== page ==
Authorship of the Paper: Authorship should be limited to those who have made a significant contribution to the conception, design, execution, or interpretation of the reported study. All those who have made significant contributions should be listed as co-authors. Where there are others who have participated in certain substantive aspects of the research project, they should be acknowledged or listed as contributors.
The corresponding author should ensure that all appropriate co-authors and no inappropriate co-authors are included on the paper, and that all co-authors have seen and approved the final version of the paper and have agreed to its submission for publication.
Disclosure and Conflicts of Interest: All authors should disclose in their manuscript any financial or other substantive conflict of interest that might be construed to influence the results or interpretation of their manuscript. All sources of financial support for the project should be disclosed.
Fundamental errors in published works: When an author discovers a significant error or inaccuracy in his/her own published work, it is the author’s obligation to promptly notify the journal editor or publisher and cooperate with the editor to retract or correct the paper.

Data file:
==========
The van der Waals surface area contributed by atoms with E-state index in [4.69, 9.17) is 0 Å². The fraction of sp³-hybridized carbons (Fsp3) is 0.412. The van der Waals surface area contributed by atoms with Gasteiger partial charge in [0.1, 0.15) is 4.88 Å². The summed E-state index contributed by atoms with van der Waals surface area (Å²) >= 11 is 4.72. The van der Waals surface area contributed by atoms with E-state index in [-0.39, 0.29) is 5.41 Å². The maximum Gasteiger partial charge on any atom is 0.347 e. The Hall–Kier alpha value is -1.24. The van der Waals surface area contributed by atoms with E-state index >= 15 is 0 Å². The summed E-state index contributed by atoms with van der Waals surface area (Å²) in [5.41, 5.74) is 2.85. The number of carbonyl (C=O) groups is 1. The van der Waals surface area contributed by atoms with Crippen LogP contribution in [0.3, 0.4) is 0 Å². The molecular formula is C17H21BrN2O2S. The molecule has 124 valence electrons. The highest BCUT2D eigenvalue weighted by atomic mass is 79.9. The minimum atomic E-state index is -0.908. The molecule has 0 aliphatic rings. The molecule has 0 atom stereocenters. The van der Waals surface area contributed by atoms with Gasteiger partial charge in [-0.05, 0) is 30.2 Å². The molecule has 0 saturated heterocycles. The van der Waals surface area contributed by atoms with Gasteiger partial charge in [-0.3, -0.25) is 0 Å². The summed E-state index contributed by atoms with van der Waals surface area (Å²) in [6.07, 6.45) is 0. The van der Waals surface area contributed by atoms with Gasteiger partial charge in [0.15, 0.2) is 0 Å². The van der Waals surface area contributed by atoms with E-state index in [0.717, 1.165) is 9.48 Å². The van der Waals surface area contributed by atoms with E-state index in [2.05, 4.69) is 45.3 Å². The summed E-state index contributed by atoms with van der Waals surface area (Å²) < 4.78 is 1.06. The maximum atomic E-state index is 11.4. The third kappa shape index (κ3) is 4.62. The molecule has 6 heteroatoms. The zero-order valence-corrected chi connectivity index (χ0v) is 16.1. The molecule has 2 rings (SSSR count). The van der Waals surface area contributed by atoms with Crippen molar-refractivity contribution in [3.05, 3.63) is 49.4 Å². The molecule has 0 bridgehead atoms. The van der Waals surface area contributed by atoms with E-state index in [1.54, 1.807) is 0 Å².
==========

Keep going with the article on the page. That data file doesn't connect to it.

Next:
Plagiarism and self-plagiarism are not allowed and they will be dealt with according to the COPE guidelines (http://publicationethics.org/resources/guidelines). This Journal uses a Crosscheck/iThenticate software for the detection of the text similarity and overlapping of the submitted manuscripts with published literature.
1) Statement of Human Rights When reporting studies that involve human participants, authors should include a statement that the studies have been approved by the appropriate institutional and/or national research ethics committee and have been performed in accordance with the ethical standards as laid down in the 1964 Declaration of Helsinki and its later amendments or comparable ethical standards. If doubt exists whether the research was conducted in accordance with the 1964 Helsinki Declaration or comparable standards, the authors must explain the reasons for their approach, and demonstrate that the independent ethics committee or institutional review board explicitly approved the doubtful aspects of the study.
The following statements should be included in the Declaration of interest section, before the References section:
|Ethical approval||Ethical approval: All procedures performed in studies involving human participants were in accordance with the ethical standards of the institutional and/or national research committee and with the 1964 Helsinki declaration and its later amendments or comparable ethical standards.|
|For retrospective studies||Ethical approval: For this type of study formal consent is not required.|